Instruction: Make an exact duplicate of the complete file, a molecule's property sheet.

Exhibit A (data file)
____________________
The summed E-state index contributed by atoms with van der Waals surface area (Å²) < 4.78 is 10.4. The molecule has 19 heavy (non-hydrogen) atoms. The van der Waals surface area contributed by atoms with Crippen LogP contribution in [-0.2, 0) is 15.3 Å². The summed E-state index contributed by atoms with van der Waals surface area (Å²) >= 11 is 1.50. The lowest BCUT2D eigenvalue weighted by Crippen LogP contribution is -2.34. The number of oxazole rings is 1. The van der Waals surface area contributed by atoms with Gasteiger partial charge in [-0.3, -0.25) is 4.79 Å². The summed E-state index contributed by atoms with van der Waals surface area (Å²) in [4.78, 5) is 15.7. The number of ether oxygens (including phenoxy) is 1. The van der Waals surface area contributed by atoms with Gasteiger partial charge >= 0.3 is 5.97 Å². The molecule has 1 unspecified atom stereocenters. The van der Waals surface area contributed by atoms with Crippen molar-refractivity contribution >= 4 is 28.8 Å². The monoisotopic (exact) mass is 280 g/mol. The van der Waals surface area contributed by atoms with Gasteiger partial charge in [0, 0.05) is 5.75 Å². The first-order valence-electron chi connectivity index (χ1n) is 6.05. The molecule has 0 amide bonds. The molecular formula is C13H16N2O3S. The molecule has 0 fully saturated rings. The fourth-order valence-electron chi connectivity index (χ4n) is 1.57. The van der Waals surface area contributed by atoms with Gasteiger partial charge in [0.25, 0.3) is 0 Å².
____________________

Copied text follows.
The summed E-state index contributed by atoms with van der Waals surface area (Å²) < 4.78 is 10.4. The molecule has 19 heavy (non-hydrogen) atoms. The van der Waals surface area contributed by atoms with Crippen LogP contribution in [-0.2, 0) is 15.3 Å². The summed E-state index contributed by atoms with van der Waals surface area (Å²) >= 11 is 1.50. The lowest BCUT2D eigenvalue weighted by Crippen LogP contribution is -2.34. The number of oxazole rings is 1. The van der Waals surface area contributed by atoms with Gasteiger partial charge in [-0.3, -0.25) is 4.79 Å². The summed E-state index contributed by atoms with van der Waals surface area (Å²) in [4.78, 5) is 15.7. The number of ether oxygens (including phenoxy) is 1. The van der Waals surface area contributed by atoms with Gasteiger partial charge >= 0.3 is 5.97 Å². The molecule has 1 unspecified atom stereocenters. The van der Waals surface area contributed by atoms with Crippen molar-refractivity contribution >= 4 is 28.8 Å². The monoisotopic (exact) mass is 280 g/mol. The van der Waals surface area contributed by atoms with Gasteiger partial charge in [0, 0.05) is 5.75 Å². The first-order valence-electron chi connectivity index (χ1n) is 6.05. The molecule has 0 amide bonds. The molecular formula is C13H16N2O3S. The molecule has 0 fully saturated rings. The fourth-order valence-electron chi connectivity index (χ4n) is 1.57. The van der Waals surface area contributed by atoms with Gasteiger partial charge in [0.25, 0.3) is 0 Å².